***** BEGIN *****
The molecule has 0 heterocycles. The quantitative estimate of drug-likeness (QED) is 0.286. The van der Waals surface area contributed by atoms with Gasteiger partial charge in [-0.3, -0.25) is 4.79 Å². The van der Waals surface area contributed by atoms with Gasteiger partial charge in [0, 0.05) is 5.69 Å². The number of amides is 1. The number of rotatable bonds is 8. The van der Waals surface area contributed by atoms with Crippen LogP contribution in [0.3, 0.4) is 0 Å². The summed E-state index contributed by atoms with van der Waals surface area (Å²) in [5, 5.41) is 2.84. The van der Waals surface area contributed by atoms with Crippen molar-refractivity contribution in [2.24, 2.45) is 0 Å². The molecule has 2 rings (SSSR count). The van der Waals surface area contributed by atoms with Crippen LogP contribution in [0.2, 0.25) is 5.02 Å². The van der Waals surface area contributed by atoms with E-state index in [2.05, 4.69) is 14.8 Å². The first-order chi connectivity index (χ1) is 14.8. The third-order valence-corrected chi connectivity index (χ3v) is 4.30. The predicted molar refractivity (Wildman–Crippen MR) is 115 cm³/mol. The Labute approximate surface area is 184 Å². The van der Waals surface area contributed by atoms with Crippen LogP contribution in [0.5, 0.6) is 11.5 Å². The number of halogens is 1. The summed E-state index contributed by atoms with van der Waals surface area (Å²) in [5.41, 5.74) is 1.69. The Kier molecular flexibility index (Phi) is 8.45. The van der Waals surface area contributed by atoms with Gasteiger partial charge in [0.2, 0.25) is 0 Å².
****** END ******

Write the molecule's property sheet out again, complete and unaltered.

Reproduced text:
The molecule has 0 heterocycles. The quantitative estimate of drug-likeness (QED) is 0.286. The van der Waals surface area contributed by atoms with Gasteiger partial charge in [-0.3, -0.25) is 4.79 Å². The van der Waals surface area contributed by atoms with Gasteiger partial charge in [0, 0.05) is 5.69 Å². The number of amides is 1. The number of rotatable bonds is 8. The van der Waals surface area contributed by atoms with Crippen LogP contribution in [0.3, 0.4) is 0 Å². The summed E-state index contributed by atoms with van der Waals surface area (Å²) in [5, 5.41) is 2.84. The van der Waals surface area contributed by atoms with Crippen molar-refractivity contribution in [2.24, 2.45) is 0 Å². The molecule has 2 rings (SSSR count). The van der Waals surface area contributed by atoms with Crippen LogP contribution in [0.2, 0.25) is 5.02 Å². The van der Waals surface area contributed by atoms with E-state index in [2.05, 4.69) is 14.8 Å². The first-order chi connectivity index (χ1) is 14.8. The third-order valence-corrected chi connectivity index (χ3v) is 4.30. The predicted molar refractivity (Wildman–Crippen MR) is 115 cm³/mol. The Labute approximate surface area is 184 Å². The van der Waals surface area contributed by atoms with Crippen LogP contribution in [0.5, 0.6) is 11.5 Å². The number of halogens is 1. The summed E-state index contributed by atoms with van der Waals surface area (Å²) in [5.41, 5.74) is 1.69. The Kier molecular flexibility index (Phi) is 8.45. The van der Waals surface area contributed by atoms with Gasteiger partial charge in [0.2, 0.25) is 0 Å².